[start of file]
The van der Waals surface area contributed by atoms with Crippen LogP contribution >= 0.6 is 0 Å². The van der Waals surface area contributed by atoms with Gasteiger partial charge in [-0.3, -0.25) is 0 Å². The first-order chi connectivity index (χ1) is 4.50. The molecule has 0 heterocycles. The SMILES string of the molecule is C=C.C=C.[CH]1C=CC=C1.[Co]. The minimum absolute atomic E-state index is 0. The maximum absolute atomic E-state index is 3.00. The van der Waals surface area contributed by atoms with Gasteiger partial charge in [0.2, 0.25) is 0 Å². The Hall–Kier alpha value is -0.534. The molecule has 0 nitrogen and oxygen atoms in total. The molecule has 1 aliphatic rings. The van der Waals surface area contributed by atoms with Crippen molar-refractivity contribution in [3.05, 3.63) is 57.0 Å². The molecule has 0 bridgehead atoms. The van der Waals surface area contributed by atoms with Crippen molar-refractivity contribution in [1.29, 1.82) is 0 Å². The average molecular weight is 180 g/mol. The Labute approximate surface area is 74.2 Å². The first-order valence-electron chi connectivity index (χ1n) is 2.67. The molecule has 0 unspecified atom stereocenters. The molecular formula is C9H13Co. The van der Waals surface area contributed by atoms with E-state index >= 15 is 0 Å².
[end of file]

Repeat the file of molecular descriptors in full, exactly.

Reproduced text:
The van der Waals surface area contributed by atoms with Crippen LogP contribution >= 0.6 is 0 Å². The van der Waals surface area contributed by atoms with Gasteiger partial charge in [-0.3, -0.25) is 0 Å². The first-order chi connectivity index (χ1) is 4.50. The molecule has 0 heterocycles. The SMILES string of the molecule is C=C.C=C.[CH]1C=CC=C1.[Co]. The minimum absolute atomic E-state index is 0. The maximum absolute atomic E-state index is 3.00. The van der Waals surface area contributed by atoms with Gasteiger partial charge in [0.2, 0.25) is 0 Å². The Hall–Kier alpha value is -0.534. The molecule has 0 nitrogen and oxygen atoms in total. The molecule has 1 aliphatic rings. The van der Waals surface area contributed by atoms with Crippen molar-refractivity contribution in [3.05, 3.63) is 57.0 Å². The molecule has 0 bridgehead atoms. The van der Waals surface area contributed by atoms with Crippen molar-refractivity contribution in [1.29, 1.82) is 0 Å². The average molecular weight is 180 g/mol. The Labute approximate surface area is 74.2 Å². The first-order valence-electron chi connectivity index (χ1n) is 2.67. The molecule has 0 unspecified atom stereocenters. The molecular formula is C9H13Co. The van der Waals surface area contributed by atoms with E-state index >= 15 is 0 Å².